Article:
This fall will represent the fourth consecutive academic year that the pandemic will affect schools in some way. The first disruption occurred in the spring of 2020 and essentially closed all in-person learning. In subsequent academic years, most K-12 schools utilized a combination of mask mandates and remote learning. Despite these measures, many had prolonged school closings including many large districts.
This fall, according to data from Burbio, only 1.8% of schools will have mask mandates whereas 73% were being enforced last October. In parallel, the number of COVID cases in the US still exceeds 100 thousand cases per day (and by some estimates over 500,000). This disparity coupled with relatively low vaccination rates for children, the contagious BA.5 variant, and a potentially severe flu season could create a perfect storm for record infections affecting children and their families. With masking being only optional, most children will not wear any protection. Additionally, smaller classrooms will eliminate all distancing requirements.
Are schools doomed to high COVID cases and inevitable closures?
Even without external mandates, schools can strategize themselves when to use their available measures for COVID safety. Several years of pandemic experience have created a wealth of understanding about COVID. Many groups like the CDC and others have used these data to assemble recommendations about combating and preventing infections in the COVID era. Academic leaders should understand these recommendations to optimize safety for their constituents.
All school administrators should be aware of the COVID rate in their community at all times. This data is easily available for all American zip codes from the CDC websites. Knowing this information will allow everyone to assess their institutional risk for COVID on an ongoing basis. These data are continually updated to reflect accurate infection and hospitalization rates for each locale. An understanding of the community risk will alert school officials to consider safety measures such as surveillance testing or selective mask mandates for their schools. Providing these precautions may prevent many cases of COVID from occurring in the schools and possibly avoid a school closing or the death of someone in their community.
The results of local wastewater surveillance for COVID may also be valuable. The CDC tabulates these data by studying local water systems and assessing their level of Covid viral particles. These levels can be an early marker for COVID in different areas. If this level is high for COVID, then surveillance testing or mask mandates also may be needed.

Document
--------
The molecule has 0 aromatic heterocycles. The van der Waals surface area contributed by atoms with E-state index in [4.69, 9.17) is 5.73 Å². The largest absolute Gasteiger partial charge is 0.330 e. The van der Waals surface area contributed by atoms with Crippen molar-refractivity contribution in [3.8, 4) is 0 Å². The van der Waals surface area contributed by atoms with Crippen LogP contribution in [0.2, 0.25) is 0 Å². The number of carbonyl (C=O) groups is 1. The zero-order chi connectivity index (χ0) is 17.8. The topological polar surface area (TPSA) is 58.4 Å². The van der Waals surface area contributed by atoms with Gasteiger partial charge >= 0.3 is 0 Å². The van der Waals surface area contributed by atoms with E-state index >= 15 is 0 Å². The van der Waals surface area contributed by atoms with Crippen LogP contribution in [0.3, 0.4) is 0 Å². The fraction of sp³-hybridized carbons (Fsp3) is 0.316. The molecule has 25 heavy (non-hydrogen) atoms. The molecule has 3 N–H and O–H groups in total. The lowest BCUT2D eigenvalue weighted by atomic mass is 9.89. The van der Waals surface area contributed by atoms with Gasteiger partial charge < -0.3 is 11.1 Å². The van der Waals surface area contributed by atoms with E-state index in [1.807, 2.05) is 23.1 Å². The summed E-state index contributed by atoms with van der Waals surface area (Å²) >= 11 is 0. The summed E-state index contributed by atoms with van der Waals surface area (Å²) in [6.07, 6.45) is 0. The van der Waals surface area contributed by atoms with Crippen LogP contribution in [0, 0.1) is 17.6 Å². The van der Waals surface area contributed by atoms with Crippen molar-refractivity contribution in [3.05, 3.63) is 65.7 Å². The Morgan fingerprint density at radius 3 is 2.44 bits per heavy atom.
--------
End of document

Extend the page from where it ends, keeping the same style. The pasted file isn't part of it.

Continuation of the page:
Encouraging vaccinations and updated boosters are also essential for providing a safe return to school. While mandating vaccinations for staff and children has not been widely practiced, an understanding of their importance in decreasing deaths, hospitalizations, and cases of long COVID will prove invaluable in assessing the risk of closure to each institution. Diminishing all these severe complications from COVID will be extremely important in the next phase of the pandemic as normalcy is attempted. Vaccinations and boosters also decrease the severity of some COVID cases and their spread to other individuals.
Identifying individuals with COVID as soon as possible is vital to prevent its spread. The current BA.5 variant is the most contagious variant yet and future variants are likely to be even more contagious. In the school setting, contact tracing is even more crucial as students have so many potential contacts each day. Faculty who routinely congregate together during the school day have even more risk as many may be older or have other health issues.
Most importantly, identifying those who have been exposed is only part of the solution. Exposed individuals also should be tested or quarantined to keep others safe. Within the last year, many schools performed “test to stay” regimens where exposed individuals only stayed in school if they tested negative. Previously, many of these students would have been sent home but many uninfected individuals would have unnecessarily missed school. This system worked excellently where it was properly utilized and likely prevented countless COVID infections and school closures.
Ensuring someone is no longer contagious after an infection is just as important as early identification of COVID before the individual becomes symptomatic. Previously, the CDC had recommended a strict five-day quarantine before returning to school or work without any additional testing. The rebound infection of President Biden cast attention on this policy. Now, many recommend a return to work or school before 7-10 days be accompanied by a negative test. While consensus rules are still evolving, best practices can revolve currently around these guidelines.
The pandemic has become endemic. Hundreds of thousands of infections are still occurring in the US every day as of early August 2022. While this number may decrease over the next few weeks, future increases are likely due to new variants and close exposures in areas like schools. To minimize future damage from COVID while allowing everyone to resume normal activities like in-person learning, focused attention to COVID prevention is necessary. Understanding community risk, quickly identifying exposed individuals, and creating a culture of safe return will all be essential.
Across the US in-person learning will soon be in session. Working hard to understand and maintain the proper precautions will keep it that way!